The Glycemic Load Index number (GL) gives you information on the amount of carbohydrate that is in a typical serving of food. The Glycemic Index number (GI) is based on tests that are performed on portions of 50g of usable carbohydrates --- often a portion much too large to be considered a typical portion. When you use both the GI and GL numbers, you will get a more complete and accurate picture of how foods can affect your blood sugar. For example--a food that is mostly air or water can have a high GI number but a low GL number.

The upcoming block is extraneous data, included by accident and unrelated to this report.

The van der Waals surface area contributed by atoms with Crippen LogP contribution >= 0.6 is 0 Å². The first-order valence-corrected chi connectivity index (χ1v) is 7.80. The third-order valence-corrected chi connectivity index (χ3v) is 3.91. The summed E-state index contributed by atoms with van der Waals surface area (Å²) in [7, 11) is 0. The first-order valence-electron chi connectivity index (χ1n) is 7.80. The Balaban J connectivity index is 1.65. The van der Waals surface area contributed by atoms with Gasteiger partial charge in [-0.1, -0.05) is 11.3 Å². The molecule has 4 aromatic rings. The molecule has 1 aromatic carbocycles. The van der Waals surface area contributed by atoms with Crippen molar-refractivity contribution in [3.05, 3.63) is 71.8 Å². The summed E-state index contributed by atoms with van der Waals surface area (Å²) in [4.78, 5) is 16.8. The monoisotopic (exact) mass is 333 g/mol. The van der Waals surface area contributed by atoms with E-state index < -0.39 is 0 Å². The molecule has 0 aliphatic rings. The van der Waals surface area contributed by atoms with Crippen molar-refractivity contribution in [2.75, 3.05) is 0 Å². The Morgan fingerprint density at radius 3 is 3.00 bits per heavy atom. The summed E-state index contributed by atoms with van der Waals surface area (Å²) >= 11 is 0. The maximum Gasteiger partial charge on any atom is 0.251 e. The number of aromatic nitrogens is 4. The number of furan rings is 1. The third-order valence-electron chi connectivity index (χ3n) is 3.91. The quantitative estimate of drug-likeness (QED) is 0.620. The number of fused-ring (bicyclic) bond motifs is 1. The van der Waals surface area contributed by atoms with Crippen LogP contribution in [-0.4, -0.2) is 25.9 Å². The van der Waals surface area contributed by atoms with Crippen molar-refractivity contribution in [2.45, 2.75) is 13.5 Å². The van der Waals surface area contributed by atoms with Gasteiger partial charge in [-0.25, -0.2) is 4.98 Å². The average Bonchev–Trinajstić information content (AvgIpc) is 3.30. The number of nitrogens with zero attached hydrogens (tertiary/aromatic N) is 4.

Not really…as a rule of thumb, make your first carbohydrate choices with the GL
under 10. Those foods with a number between 10 and 20 have a moderate
affect on blood sugar, and those foods with a number above 20 should be
eaten sparingly. And remember that not all foods with a high GI number
will have a high GL number. For instance in the table below you will
notice that watermelon has a very low glycemic load number of 4. BUT,
watermelon has a very high glycemic index number, 72. Why? Because the
glycemic index is based on 50g of usable carbohydrates--not at all a normal portion for
watermelon. This is a great example of why the glycemic load number is
helpful when considering what foods to eat.
|Food||Glycemic Load Index Number|
|Whole wheat flour bread||9|
|Sourdough wheat bread||15|